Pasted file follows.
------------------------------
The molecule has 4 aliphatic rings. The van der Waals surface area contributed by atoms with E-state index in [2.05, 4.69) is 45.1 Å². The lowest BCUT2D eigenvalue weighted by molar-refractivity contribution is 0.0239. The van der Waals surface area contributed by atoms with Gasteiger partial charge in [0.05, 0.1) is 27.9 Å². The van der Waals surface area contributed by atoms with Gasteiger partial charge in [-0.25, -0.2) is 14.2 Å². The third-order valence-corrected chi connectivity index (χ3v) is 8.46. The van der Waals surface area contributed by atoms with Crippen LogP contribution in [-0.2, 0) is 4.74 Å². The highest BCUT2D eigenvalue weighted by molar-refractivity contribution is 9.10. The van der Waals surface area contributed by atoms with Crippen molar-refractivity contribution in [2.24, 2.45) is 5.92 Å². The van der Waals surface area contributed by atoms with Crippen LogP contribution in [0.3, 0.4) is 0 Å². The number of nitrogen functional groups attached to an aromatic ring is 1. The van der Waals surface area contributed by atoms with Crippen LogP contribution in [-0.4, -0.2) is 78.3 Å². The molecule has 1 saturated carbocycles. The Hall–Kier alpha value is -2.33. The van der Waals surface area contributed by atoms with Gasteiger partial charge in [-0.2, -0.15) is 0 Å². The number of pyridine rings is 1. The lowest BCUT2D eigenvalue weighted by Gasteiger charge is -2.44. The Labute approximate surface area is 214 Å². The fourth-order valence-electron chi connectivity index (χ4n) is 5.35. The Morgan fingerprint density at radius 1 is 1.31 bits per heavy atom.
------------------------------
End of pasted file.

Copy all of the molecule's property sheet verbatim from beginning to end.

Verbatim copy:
The molecule has 4 aliphatic rings. The van der Waals surface area contributed by atoms with E-state index in [2.05, 4.69) is 45.1 Å². The lowest BCUT2D eigenvalue weighted by molar-refractivity contribution is 0.0239. The van der Waals surface area contributed by atoms with Gasteiger partial charge in [0.05, 0.1) is 27.9 Å². The van der Waals surface area contributed by atoms with Gasteiger partial charge in [-0.25, -0.2) is 14.2 Å². The third-order valence-corrected chi connectivity index (χ3v) is 8.46. The van der Waals surface area contributed by atoms with Crippen LogP contribution in [-0.2, 0) is 4.74 Å². The highest BCUT2D eigenvalue weighted by molar-refractivity contribution is 9.10. The van der Waals surface area contributed by atoms with Crippen molar-refractivity contribution in [2.24, 2.45) is 5.92 Å². The van der Waals surface area contributed by atoms with Crippen LogP contribution in [0.3, 0.4) is 0 Å². The number of nitrogen functional groups attached to an aromatic ring is 1. The van der Waals surface area contributed by atoms with Crippen LogP contribution in [-0.4, -0.2) is 78.3 Å². The molecule has 1 saturated carbocycles. The Hall–Kier alpha value is -2.33. The van der Waals surface area contributed by atoms with Gasteiger partial charge in [-0.2, -0.15) is 0 Å². The number of pyridine rings is 1. The lowest BCUT2D eigenvalue weighted by Gasteiger charge is -2.44. The Labute approximate surface area is 214 Å². The fourth-order valence-electron chi connectivity index (χ4n) is 5.35. The Morgan fingerprint density at radius 1 is 1.31 bits per heavy atom.